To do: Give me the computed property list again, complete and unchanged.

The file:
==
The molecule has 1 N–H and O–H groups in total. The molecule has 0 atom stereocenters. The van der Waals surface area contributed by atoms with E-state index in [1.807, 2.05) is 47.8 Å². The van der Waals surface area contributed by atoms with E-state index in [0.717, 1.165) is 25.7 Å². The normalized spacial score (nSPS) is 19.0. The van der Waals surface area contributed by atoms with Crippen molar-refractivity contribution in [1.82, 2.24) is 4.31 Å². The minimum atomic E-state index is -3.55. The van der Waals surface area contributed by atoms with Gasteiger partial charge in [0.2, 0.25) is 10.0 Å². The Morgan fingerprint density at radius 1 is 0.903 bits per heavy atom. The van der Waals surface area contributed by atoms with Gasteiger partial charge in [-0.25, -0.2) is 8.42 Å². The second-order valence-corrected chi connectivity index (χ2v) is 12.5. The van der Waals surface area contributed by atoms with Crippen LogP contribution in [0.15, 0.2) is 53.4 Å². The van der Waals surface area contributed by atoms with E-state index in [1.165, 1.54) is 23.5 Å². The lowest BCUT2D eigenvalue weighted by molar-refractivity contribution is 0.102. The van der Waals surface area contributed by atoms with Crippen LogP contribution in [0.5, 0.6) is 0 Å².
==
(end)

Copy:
The molecule has 1 N–H and O–H groups in total. The molecule has 0 atom stereocenters. The van der Waals surface area contributed by atoms with E-state index in [1.807, 2.05) is 47.8 Å². The van der Waals surface area contributed by atoms with E-state index in [0.717, 1.165) is 25.7 Å². The normalized spacial score (nSPS) is 19.0. The van der Waals surface area contributed by atoms with Crippen molar-refractivity contribution in [1.82, 2.24) is 4.31 Å². The minimum atomic E-state index is -3.55. The van der Waals surface area contributed by atoms with Gasteiger partial charge in [0.2, 0.25) is 10.0 Å². The Morgan fingerprint density at radius 1 is 0.903 bits per heavy atom. The van der Waals surface area contributed by atoms with Gasteiger partial charge in [-0.25, -0.2) is 8.42 Å². The second-order valence-corrected chi connectivity index (χ2v) is 12.5. The van der Waals surface area contributed by atoms with Crippen LogP contribution in [0.15, 0.2) is 53.4 Å². The van der Waals surface area contributed by atoms with E-state index in [1.165, 1.54) is 23.5 Å². The lowest BCUT2D eigenvalue weighted by molar-refractivity contribution is 0.102. The van der Waals surface area contributed by atoms with Crippen LogP contribution in [0.5, 0.6) is 0 Å².